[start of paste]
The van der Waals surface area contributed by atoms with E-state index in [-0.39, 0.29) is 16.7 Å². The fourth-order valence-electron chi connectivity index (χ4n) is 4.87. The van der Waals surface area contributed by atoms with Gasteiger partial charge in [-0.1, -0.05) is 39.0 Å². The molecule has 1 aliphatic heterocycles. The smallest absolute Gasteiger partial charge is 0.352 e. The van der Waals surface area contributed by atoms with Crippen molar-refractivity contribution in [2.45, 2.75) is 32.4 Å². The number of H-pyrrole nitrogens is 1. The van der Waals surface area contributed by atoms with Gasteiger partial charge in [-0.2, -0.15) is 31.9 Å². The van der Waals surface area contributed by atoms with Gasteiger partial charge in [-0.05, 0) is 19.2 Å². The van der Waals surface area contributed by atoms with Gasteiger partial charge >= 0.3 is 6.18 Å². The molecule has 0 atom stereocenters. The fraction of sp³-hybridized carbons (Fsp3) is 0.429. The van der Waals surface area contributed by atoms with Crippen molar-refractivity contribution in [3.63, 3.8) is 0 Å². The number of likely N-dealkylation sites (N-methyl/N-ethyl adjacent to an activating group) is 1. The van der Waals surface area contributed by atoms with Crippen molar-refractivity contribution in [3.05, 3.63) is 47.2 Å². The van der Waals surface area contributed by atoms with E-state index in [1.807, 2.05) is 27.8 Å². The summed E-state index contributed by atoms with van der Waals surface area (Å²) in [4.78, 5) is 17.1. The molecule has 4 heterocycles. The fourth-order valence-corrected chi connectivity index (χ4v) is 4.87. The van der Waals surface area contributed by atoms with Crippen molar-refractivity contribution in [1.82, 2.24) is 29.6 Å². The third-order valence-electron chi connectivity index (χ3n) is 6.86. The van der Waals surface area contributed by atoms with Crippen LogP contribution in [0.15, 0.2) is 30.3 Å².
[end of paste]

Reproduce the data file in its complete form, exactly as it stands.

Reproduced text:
The van der Waals surface area contributed by atoms with E-state index in [-0.39, 0.29) is 16.7 Å². The fourth-order valence-electron chi connectivity index (χ4n) is 4.87. The van der Waals surface area contributed by atoms with Gasteiger partial charge in [-0.1, -0.05) is 39.0 Å². The molecule has 1 aliphatic heterocycles. The smallest absolute Gasteiger partial charge is 0.352 e. The van der Waals surface area contributed by atoms with Crippen molar-refractivity contribution in [2.45, 2.75) is 32.4 Å². The number of H-pyrrole nitrogens is 1. The van der Waals surface area contributed by atoms with Gasteiger partial charge in [-0.2, -0.15) is 31.9 Å². The van der Waals surface area contributed by atoms with Gasteiger partial charge in [-0.05, 0) is 19.2 Å². The van der Waals surface area contributed by atoms with Gasteiger partial charge >= 0.3 is 6.18 Å². The molecule has 0 atom stereocenters. The fraction of sp³-hybridized carbons (Fsp3) is 0.429. The van der Waals surface area contributed by atoms with Crippen molar-refractivity contribution in [3.63, 3.8) is 0 Å². The number of likely N-dealkylation sites (N-methyl/N-ethyl adjacent to an activating group) is 1. The van der Waals surface area contributed by atoms with Crippen molar-refractivity contribution in [3.05, 3.63) is 47.2 Å². The van der Waals surface area contributed by atoms with E-state index in [1.807, 2.05) is 27.8 Å². The summed E-state index contributed by atoms with van der Waals surface area (Å²) in [4.78, 5) is 17.1. The molecule has 4 heterocycles. The fourth-order valence-corrected chi connectivity index (χ4v) is 4.87. The van der Waals surface area contributed by atoms with Crippen molar-refractivity contribution in [1.82, 2.24) is 29.6 Å². The third-order valence-electron chi connectivity index (χ3n) is 6.86. The van der Waals surface area contributed by atoms with Crippen LogP contribution in [0.15, 0.2) is 30.3 Å².